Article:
UPDATE: Gov. Rendell comments on the lengthy tenure of outgoing Corrections Secretary Jeffrey Beard, who started with the department in 1972 when the state had only 8,000 inmates. As Rendell notes, there are now 51,300 (we assume that includes the 2,000 inmates shipped to Michigan and Virginia):
"During his last nine-and-a-half years as secretary, he has worked with the department staff to rebuild a prison system that was devastated by the 1989 Camp Hill prison riots, while improving security at all of our state prisons.
"He changed the system from one that simply warehoused inmates in the early 1970s, to a system that uses evidence-based programs to provide inmates with treatment that aims to change their criminal ways of thinking.
"I have always admired him for his honesty, dedication and candor. He never shied away from sharing his opinions of the issues facing the prison system and how best to fix them," added the Governor. "He did a great job and will be sorely missed."
Prior to the Rendell administration, Beard served as Corrections secretary under Governor Tom Ridge and Governor Mark Schweiker. He oversaw the expansion of the prison system, which added more than 23,250 beds between 1990 and 2007. Most recently, he was charged with supervising the addition of nearly 9,000 beds with the construction of four new state prisons.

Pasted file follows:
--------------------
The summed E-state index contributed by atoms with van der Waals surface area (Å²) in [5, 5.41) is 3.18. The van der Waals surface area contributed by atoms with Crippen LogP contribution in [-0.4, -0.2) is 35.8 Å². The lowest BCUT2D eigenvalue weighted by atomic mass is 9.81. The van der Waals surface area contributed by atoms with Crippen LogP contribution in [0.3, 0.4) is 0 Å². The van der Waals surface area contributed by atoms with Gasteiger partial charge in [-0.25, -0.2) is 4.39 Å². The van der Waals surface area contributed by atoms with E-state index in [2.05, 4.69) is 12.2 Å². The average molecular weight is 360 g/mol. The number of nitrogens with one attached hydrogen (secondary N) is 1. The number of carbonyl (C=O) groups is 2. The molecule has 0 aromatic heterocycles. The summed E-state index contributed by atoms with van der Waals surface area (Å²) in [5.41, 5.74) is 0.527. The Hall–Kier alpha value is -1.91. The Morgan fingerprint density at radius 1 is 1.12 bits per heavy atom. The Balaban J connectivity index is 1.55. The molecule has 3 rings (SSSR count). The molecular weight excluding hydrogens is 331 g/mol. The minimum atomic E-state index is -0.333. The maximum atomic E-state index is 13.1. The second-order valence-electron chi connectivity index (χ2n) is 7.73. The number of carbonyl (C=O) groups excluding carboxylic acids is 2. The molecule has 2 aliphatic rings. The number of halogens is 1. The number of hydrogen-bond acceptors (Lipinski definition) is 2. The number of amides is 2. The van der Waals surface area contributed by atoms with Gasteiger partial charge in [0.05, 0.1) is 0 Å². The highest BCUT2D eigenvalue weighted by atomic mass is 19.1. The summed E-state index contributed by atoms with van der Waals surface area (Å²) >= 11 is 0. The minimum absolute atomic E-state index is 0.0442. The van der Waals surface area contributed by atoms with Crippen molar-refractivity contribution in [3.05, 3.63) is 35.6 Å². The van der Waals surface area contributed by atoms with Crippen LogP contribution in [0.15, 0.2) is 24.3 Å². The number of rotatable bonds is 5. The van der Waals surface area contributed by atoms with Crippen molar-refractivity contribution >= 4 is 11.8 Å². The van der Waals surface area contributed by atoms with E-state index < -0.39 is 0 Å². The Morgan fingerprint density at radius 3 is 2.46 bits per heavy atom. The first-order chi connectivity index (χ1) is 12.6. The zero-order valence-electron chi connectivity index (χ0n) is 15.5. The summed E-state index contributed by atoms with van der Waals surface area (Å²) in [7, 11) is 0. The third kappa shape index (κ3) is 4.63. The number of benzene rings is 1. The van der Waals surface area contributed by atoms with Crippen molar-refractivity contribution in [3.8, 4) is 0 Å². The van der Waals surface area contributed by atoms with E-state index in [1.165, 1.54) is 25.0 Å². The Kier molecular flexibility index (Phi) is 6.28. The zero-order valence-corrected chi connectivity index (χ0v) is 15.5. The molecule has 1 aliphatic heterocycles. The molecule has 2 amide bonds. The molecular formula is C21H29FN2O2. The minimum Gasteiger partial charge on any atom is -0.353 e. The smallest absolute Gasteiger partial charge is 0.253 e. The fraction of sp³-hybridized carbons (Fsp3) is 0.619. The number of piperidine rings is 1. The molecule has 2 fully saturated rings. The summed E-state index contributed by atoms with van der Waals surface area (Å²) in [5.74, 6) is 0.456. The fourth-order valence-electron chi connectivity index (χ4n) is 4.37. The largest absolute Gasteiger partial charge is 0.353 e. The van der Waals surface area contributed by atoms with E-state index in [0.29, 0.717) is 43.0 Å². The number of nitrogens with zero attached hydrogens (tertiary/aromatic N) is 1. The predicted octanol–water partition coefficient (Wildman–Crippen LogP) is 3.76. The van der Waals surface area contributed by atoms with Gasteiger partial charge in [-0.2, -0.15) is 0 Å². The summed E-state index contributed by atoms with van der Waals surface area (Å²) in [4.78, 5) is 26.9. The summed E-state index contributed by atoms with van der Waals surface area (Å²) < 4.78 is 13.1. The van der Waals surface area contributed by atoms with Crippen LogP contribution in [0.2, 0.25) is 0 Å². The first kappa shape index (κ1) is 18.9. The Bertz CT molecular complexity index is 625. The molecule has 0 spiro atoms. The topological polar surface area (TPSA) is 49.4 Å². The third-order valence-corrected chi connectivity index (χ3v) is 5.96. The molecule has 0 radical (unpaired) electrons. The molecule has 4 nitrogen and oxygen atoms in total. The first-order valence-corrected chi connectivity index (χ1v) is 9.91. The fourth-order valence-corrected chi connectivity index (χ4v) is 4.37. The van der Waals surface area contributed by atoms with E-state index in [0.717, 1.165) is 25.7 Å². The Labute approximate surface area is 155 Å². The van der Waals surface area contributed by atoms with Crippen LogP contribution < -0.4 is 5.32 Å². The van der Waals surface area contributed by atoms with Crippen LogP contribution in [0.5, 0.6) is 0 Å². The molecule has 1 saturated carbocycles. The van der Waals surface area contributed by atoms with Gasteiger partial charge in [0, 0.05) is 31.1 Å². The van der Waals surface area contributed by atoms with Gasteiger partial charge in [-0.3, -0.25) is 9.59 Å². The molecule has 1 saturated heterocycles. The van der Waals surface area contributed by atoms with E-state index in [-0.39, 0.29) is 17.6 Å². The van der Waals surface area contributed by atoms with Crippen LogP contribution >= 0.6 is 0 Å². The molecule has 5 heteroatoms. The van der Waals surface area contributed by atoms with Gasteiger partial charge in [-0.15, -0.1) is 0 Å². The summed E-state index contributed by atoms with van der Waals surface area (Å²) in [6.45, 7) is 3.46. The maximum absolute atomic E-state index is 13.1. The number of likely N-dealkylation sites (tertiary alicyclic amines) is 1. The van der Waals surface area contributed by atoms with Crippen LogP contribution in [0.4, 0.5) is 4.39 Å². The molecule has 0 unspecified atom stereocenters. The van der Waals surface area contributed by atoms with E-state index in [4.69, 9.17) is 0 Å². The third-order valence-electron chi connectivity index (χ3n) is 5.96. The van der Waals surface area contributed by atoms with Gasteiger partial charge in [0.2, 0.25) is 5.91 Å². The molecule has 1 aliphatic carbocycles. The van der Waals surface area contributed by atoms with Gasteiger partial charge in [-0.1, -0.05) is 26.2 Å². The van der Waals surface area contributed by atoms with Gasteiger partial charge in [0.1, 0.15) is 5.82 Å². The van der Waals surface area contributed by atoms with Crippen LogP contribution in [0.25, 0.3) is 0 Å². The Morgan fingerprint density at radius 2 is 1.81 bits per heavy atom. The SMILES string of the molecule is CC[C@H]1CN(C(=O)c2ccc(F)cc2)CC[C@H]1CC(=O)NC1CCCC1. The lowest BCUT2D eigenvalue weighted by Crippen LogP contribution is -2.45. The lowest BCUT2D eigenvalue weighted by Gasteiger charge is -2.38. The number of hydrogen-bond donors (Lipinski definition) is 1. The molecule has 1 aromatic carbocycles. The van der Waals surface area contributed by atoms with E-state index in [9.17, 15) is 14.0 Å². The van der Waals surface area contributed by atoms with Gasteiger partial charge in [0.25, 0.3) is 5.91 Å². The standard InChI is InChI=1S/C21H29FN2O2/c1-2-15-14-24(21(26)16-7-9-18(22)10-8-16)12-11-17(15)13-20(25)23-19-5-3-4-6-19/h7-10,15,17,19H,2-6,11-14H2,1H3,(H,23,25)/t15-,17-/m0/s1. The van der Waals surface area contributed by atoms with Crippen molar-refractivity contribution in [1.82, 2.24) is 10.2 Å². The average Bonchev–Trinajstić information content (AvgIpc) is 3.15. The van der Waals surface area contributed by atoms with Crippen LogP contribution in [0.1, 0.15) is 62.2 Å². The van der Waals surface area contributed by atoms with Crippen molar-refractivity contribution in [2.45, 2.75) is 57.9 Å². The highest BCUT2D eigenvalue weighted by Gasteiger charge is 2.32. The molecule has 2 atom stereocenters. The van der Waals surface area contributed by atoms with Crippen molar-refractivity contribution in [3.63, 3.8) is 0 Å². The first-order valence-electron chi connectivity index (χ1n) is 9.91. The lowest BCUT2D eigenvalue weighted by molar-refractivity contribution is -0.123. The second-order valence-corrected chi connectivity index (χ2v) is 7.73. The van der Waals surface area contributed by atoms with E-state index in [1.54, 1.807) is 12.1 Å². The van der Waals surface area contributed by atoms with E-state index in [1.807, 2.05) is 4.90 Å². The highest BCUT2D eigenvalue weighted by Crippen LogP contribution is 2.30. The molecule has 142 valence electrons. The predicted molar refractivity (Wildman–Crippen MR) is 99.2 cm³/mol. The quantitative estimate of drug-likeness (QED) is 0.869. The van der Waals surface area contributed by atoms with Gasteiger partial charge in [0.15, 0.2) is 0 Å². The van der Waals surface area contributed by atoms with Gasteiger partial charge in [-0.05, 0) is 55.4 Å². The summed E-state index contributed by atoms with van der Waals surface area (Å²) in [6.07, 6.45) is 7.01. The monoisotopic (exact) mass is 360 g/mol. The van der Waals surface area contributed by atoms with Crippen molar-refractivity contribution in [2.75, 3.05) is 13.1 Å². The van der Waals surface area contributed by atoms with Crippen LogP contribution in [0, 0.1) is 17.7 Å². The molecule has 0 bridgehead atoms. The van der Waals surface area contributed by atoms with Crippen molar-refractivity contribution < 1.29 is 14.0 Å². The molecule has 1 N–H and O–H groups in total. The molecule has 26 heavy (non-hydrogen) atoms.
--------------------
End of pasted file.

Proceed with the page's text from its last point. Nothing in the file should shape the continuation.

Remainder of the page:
During his service, the Department of Corrections' inmate population grew from 8,000 inmates in 1972 to more than 51,300 today. Beard expressed concerns over this increase, which has been driven by the incarceration of less-serious, non-violent offenders. He urged implementation of alternative sentences, treatment courts and other programs that would divert some of these less-serious offenders from expensive and limited prison beds. He also worked to implement State Intermediate Punishment in 2005 and the prison reform legislation of 2008.
The department has become a national leader in the areas of facility security, emergency preparedness, accreditation, inmate assessment and programming, research, program evaluation, mental health care and reentry during his tenure
Then there was one...remaining original Rendell cabinet member.
Jeffrey Beard, who has led the Pennsylvania prison system for nearly a decade is retiring next week after 38 years with the Department of Corrections.
Beard's departure leaves only PennDot secretary Allen Biehler from the original cabinet formed by Rendell when he took office in 2003.
A spokewoman told the Associated Press that Beard is leaving without any immediate plans for his future. Corrections press secretary Sue McNaughton says Beard feels "it's just time." Beard started working for the prison system in 1972.
Beard was first named corrections secretary by Gov. Ridge in 2001. A Rendell spokeswoman says a successor hasn't been named.